"eBay has reset everyone's passwords as a precaution"
I just logged in with my original password and it didn't ask me to change it.
eBay has told people to change their passwords for the online tat bazaar after its customer database was compromised. Names, dates of birth, phone numbers, physical addresses, email addresses, and "encrypted" passwords, were copied from servers by attackers, we're told. Credit card numbers and other financial records were not …
" Also, the claim that eBay has notified users is false as well."
No it's not, because *I* was notified.
So it just seems they haven't notified ALL users.
However, it wasn't well communicated. I received a missive informing me that MY account had been hacked. Rather than fessing up and saying WE have been hacked.
So...where's the class action suit for failure of data protection...?
I jumped the gun in the edit - eBay actually said: "eBay users will be notified via email, site communications and other marketing channels to change their password."
So you'll have to do it yourself. If you spot something wrong in an article, drop us a line to corrections@thereg so we can fix stuff straight away.
You may disapprove, downvoter, but the fact remains that the attempt to link my ebay and paypal accounts so I could pay for stuff without the inconvenience of logging into paypal occurred on the 13th. That is right in the middle of the time between discovering the hack and disclosing it. Also refusing locked my account somehow and I couldn't buy useless shit for two days after the refusal.
I am somewhat concerned that my personal information is now released into the wild by sloppy security. Can we sue ebay when someone assumes my identity (yes, half a joke because that's not the UK way - but it is a serious issue which Ebay seem to have minimised.
And, yes, I logged into the.com site and it did not ask me to change my password.
Lucky for me I rarely use my real date of birth for any online site. (Often not even my real physical address, just one I can collect deliveries from).
Sure, it makes things much more interesting when asked security questions and also breaks the site terms, but it also makes my information much harder to steal.
Although, my actual credit score is terrible because of this practice (& that I spend beyond my means).
I always thought there was some sort of data protection law in force. Wonder what the penalties are.
eg Convention for the Protection of Individuals with regard to Automatic Processing of Personal Data
Probably never been ratified because it's 'foreign'.
Yes, that would be my only concern. Not sure if I have an account with them. If I do it is more than 10 years old and I haven't used it since I created it. Not sure I'd recall what the password is if I tried. Pretty sure it was attached to an ISP email account that I couldn't get a password reset on because of merger magic. So at least as far as I'm concerned the only thing there they could steal is my identity.
Here we go again. Shoddy security and poorly trained staff coupled with plaintext details stored on an (apparently) easy to access back end.....
Companies like this should have the arse fined off them to demonstrate that its not acceptable in this day and age...
At least in my case they have no genuine details but that is only by good sense on my part.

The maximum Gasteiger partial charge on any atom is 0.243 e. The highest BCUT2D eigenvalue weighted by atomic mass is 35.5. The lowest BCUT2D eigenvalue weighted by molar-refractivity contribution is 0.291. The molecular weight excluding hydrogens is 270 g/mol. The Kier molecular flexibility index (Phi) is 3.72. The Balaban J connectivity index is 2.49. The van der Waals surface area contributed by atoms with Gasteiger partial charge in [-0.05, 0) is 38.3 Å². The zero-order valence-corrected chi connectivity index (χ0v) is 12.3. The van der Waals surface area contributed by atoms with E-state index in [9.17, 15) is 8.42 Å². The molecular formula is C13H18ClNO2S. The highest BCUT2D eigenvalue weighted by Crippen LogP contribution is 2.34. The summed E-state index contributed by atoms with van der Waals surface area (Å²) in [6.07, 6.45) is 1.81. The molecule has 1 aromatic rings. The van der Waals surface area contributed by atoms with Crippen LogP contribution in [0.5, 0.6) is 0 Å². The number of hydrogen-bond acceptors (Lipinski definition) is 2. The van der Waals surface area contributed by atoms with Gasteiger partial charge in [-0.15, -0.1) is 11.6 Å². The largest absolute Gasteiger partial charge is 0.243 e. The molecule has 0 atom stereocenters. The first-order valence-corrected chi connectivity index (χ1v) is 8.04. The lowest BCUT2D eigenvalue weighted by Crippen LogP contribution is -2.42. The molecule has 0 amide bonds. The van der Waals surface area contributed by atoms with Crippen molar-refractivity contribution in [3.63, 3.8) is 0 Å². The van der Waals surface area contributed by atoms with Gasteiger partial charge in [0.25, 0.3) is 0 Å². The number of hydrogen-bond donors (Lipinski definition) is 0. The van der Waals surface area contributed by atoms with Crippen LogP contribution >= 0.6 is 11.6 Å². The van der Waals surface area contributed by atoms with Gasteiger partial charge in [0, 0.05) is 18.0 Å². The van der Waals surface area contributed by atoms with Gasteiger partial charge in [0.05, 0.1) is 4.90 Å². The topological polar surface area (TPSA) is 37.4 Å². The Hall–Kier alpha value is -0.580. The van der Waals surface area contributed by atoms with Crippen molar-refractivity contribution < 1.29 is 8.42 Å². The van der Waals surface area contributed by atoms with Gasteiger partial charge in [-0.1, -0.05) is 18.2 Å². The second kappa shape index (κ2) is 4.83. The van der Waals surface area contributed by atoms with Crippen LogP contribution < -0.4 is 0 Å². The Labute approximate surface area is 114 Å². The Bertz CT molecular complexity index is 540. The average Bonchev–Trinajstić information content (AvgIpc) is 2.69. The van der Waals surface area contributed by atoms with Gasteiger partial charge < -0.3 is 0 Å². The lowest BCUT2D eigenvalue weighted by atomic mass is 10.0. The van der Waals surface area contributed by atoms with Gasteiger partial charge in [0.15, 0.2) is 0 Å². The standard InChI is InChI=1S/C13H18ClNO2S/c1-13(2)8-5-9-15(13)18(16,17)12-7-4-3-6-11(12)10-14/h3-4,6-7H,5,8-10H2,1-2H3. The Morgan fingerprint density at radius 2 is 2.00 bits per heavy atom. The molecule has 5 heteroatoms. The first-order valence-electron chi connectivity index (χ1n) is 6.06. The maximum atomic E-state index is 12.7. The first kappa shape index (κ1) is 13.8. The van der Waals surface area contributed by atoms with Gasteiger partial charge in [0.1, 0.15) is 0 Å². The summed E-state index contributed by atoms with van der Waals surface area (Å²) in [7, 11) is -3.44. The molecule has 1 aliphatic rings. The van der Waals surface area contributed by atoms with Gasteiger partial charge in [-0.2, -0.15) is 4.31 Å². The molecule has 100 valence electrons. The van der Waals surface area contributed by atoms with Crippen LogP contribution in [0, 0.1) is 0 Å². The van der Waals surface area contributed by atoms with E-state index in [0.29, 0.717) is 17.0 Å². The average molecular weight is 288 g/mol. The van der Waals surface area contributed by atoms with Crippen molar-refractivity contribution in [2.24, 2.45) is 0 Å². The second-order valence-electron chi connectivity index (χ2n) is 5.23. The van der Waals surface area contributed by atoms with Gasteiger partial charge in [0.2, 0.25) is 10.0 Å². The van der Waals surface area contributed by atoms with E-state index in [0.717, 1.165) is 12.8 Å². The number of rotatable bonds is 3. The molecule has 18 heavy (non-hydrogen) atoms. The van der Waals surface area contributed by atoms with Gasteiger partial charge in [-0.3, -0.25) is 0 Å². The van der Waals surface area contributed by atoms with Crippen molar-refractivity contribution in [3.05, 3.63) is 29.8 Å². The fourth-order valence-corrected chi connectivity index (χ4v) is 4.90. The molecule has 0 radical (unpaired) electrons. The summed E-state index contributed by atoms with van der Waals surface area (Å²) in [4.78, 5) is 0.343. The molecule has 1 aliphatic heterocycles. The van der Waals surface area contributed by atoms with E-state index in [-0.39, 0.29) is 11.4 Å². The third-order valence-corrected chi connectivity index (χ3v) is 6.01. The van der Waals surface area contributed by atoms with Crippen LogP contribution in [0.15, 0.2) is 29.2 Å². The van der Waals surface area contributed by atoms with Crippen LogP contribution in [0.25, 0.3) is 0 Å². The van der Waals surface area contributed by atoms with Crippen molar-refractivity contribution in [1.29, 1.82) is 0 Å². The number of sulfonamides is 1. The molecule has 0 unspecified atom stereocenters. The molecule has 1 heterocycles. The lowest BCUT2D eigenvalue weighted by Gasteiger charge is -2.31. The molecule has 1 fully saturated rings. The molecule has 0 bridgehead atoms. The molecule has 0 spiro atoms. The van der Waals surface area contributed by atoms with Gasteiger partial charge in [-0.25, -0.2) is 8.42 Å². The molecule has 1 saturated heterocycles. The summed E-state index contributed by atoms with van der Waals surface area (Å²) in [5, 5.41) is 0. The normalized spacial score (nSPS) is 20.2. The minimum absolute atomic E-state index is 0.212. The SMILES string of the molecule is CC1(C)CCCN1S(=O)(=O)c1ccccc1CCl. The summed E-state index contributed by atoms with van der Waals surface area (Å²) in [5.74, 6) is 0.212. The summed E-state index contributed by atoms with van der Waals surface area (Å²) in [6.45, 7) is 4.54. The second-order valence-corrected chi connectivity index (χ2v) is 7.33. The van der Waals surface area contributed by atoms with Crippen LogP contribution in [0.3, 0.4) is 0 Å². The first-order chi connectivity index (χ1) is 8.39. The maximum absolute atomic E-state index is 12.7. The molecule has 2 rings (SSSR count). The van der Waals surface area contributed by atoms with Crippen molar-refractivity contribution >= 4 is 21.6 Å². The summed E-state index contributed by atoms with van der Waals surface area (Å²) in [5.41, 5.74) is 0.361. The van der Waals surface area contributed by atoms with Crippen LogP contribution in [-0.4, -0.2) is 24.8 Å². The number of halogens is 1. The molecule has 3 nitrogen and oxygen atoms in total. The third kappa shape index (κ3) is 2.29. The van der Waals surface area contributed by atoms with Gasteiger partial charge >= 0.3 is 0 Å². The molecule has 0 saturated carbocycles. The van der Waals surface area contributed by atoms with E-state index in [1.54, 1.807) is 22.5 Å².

Still, no emails asking me to change my false details for more false ones and no word on the level of encryption used. These days, your personal details are worth more than financial ones...
"Yes, they do, to the registered address on my PAYPAL account!!!!!
Not to the false one listed on my ebay account!!!!!"
Do you realise that Paypal and Ebay are the same company? If Paypal have your address, then so do Ebay.
Nice use of exclamation marks - you seriously wanted to exclaim that post.
Do you realise that the details are stored on totally seperated systems and Paypal have publicly stated that none of the details on THEIR servers have been affected?!?
Nice display of utter ignorance there. No wonder you decided to post anonomously...
"Do you realise that the details are stored on totally seperated systems and Paypal have publicly stated that none of the details on THEIR servers have been affected?!?"
\right, so you are a psychic who predicted it would be ebay that would be hacked and not paypal. You hadn't mentioned your special abilities before, impressive.
Good god, the thickness is strong in a lot of folks today.
This is my fake ebay address.
01 DO NOT USE THIS
USE THE PAYPAL ONE
Anyone whom thinks that that is a real address is about as much as a numbnuts as the commen(re)tards who downvoted my post without first actually thinking about it.
Also sounds like they don't know the difference between hashing and encrypting - most sites hash passwords (with a salt), so they cannot be "unencrypted". I would assume, if they are storing the important personal information in plain text, that they aren't encrypting the passwords, but simply hashing them - if the rest of the fiasco is anythong to go by, probably MD5 with no salt. :-P
And for your next challenge, try finding the 'Change Password' link on PayPal's site.
I ended up using the help system in the end, only to find that their help system was offline.
(it's in My Account > Profile > My Details).
Also, why do both PayPal and eBay have a 20 character limit on passwords?
I just found this with ebay's password reset functionality. Ridiculous. To make it worse the form requires JS to work (great design there), so can't disable it to allow the pasting.
In the end I had to use firebug to edit the input's value to paste in my actually secure password rather than just using my cat's name. It's like they want people to use rubbish passwords!
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